The editor-in-chief of investigative news website Exaro has defended its publication of a series of explosive stories of on an alleged VIP paedophile ring, despite Scotland Yard shelving its £2 million inquiry into the allegations.
Speaking a day after the Metropolitan Police closed Operation Midland with no charges made, Mark Watts said: “In terms of what we published, you have to recognise that we were careful with what we published.
- February 13, 2017
- November 10, 2016
- August 2, 2016
“For example, we didn’t name any of the people accused in our initial reports until things progressed a bit further.
“If you look back through what we published, I think it was all justifiable on the strength of the information as it was at the time.”
Watts earlier told Talk Radio that there “is still a lot more to come out of this whole saga”.
He said: “The public really does not know and the media really does not know what has gone on with [Operation Midland]. I think we know more than the rest of the media. But I would stress that we don’t know everything that has gone on.”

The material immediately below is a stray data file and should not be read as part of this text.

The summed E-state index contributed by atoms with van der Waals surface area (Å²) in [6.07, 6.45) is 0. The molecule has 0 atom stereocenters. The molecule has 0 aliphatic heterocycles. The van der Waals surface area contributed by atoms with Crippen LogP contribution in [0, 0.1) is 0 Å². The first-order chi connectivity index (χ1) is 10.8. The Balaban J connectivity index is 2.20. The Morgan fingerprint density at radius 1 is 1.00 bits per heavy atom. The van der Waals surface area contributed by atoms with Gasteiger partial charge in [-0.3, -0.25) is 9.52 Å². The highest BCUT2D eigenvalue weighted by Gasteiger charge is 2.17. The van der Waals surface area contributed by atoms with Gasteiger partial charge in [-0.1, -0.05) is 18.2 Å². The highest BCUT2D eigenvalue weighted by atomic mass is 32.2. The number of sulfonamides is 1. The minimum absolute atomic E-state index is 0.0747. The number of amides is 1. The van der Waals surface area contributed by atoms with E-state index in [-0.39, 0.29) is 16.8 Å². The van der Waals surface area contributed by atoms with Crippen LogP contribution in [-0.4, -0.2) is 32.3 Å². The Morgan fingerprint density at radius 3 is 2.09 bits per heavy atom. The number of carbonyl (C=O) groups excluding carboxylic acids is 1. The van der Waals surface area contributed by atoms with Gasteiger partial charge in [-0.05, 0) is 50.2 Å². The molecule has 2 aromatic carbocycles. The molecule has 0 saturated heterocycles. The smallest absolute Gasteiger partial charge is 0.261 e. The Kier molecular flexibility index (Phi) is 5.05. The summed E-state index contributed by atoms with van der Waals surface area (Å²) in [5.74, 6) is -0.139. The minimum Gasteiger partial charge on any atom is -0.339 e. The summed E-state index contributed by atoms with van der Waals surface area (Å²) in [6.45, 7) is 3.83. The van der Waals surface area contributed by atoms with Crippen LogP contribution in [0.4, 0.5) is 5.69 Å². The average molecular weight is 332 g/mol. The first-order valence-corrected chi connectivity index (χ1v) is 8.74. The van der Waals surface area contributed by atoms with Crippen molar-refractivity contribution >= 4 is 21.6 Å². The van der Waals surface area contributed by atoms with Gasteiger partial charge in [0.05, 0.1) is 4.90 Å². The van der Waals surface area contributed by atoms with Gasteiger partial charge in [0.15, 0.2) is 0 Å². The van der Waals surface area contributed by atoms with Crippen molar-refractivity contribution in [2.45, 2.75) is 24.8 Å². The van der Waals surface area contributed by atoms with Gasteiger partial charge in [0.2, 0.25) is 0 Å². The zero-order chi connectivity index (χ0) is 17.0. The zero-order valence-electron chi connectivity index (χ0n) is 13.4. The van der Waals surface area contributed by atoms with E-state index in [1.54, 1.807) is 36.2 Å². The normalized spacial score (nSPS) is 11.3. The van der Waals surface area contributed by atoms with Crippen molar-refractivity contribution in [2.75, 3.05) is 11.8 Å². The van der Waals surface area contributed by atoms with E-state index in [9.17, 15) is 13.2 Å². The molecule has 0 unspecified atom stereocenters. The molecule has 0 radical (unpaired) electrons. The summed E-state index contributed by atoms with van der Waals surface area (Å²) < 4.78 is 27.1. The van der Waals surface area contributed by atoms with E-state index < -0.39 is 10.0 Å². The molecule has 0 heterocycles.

The Metropolitan Police statement regarding the closure of Operation Midland also disclosed that detectives were continuing to carry out inquires into a number of allegations from former officers that concerns about sexual abuse involving police figures were not fully investigated in previous dedcades.
In total, it said it was managing 32 such investigations.
Watts said: "It’s interesting because there is a real sting in the tail of the Met statement yesterday because the final paragraph of quite a lengthy statement refers to ongoing investigation into past investigations over allegations of child sex abuse against prominent people that were wrongly pulled.”
Exaro, which launched in 2011, has a dedicated staff of five journalists but also uses freelances.
Its contributors include former Guardian Westminster correspondent David Hencke.